• PA 98-0977 (SB 3506) Emergency Medical Treatment
Seeks to avoid confusion in the type of care that a medical facility provides from the name it uses. A facility may not use emergency or similar name unless there is an emergency room connected with the facility. The Act provides that a person, facility, or entity is not prohibited from holding itself to the public as an “urgent” care center.
• PA 98-1050 (HB 8) Workplace Pregnancy Accommodations
Provides that it is a civil rights violation if employers do not make reasonable accommodations for employees with conditions commonly related to childbirth or pregnancy. Further, employers cannot require a job applicant or employee to accept accommodations; to require an employee to take leave for a medical condition related to childbirth or pregnancy; or to retaliate against a person who has requested, attempted to request, used, or attempted to use a reasonable accommodation.
• PA 98-1089 (SB 352) Internet sales tax collection
Will allow the state to use an Internet “click-through” relationship as a way to demand that the Internet retailer collect and remit sales taxes to the State of Illinois.
• PA 98-1052 (HB961) Faster Transfer of Funds
Amends the State Revenue Sharing Act and the Illinois Income Tax Act by requiring the transfers from the General Revenue Fund to the Local Government Distributive Fund no later than 60 days after the State Comptroller receives the certification of the amounts from the Treasurer. In the past, transfers have been intentionally delayed much longer.
Yes Virginia, there is a 4-Year Degree
In a parody of the child’s letter about Santa Claus, Complete College America wants to burst the myth that it takes longer than 4 years and mountains of debt to get a college degree. On their web site (completecollege.org) they outline best practices of students and colleges to achieve the goal of an affordable college education.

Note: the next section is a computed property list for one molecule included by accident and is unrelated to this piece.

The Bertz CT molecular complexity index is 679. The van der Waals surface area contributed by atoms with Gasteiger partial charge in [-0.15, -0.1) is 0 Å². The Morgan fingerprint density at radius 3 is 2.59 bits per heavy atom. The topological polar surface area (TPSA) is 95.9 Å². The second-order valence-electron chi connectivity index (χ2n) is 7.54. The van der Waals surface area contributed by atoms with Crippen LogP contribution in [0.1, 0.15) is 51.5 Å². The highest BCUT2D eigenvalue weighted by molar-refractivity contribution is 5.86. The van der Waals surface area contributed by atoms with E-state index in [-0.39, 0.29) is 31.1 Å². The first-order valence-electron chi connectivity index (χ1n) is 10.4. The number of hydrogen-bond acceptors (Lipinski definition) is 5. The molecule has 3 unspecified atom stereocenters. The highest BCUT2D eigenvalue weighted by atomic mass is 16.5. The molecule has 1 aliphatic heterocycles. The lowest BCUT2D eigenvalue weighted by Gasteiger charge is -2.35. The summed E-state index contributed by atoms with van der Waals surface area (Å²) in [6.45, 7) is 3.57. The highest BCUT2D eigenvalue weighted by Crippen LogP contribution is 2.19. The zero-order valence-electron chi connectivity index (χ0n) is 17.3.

With college students home on break, it’s a good time to talk about progress toward a degree and the cost of an education. For example is the full-time student taking at least 15 credit hours of classes per semester? Are they following structured schedules to achieve their degree? Too many students take more credit hours than necessary for the degree. Are they using guided pathways to identify their career goal?
Colleges and universities must continue to reduce their cost of operations and encourage students to accept the counseling and tutoring necessary to be successful. For students ill-prepared for college, more universities and colleges should be offering co-requisite remediation course work. Almost no students complete college when they just take non-credit remedial classes.
A degree beyond high school is still essential for the jobs of the 21st century and a desirable income. Then too students must be working for marketable skills and employment that will repay the cost of the education.
New Year’s Resolutions
As we approach the dawning of a new year there is reason for optimism despite huge fiscal problems facing Illinois. Citizens elected Bruce Rauner their governor to bring some much needed change to state policies and procedures.
Here are a few New Year’s resolutions for the Governor-Elect to get our state back on track. Resolve to make Illinois a business-friendly state. A recent Gallup poll gave Illinois an “F” in all things related to business. Instead of favoring big business, why not help small businesses to succeed since they employ nearly half of the private-sector workforce and contribute two-thirds of the job creation according to a Chicago Tribune article.
Resolve to balance the budget. As I have worked on several appropriation committees over the last decade, I’ve seen first-hand the gimmicks to get a so-called balanced budget by overstating revenue and understating expenses. Yes, we will have to cut expenses but that can be done with the suggestions of front-line workers, more efficient procedures, less fraud and by helping those who can to get off public aid and back to work.
Illinois should also resolve to fix the pension pressure on the budget, school funding inequities and inadequacies, and how the state generates revenue. These are all issues that have been facing us for years but the citizens want officials to throw out partisan politics and roll-up their sleeves to solve these issues. There is a new governor who campaigned on changing the procedures; appointing people to agency management with experience and desire to operate more efficiently and effectively for our citizens.
There is much more we could resolve but these are good places to start and the results would change the state’s reputation and outlook of our citizens.
May the hope, joy, peace, and love of this holiday season remain with you through the New Year. May your resolutions all come true. And may the God of all creation continue to bless you, Illinois, and the United States of America.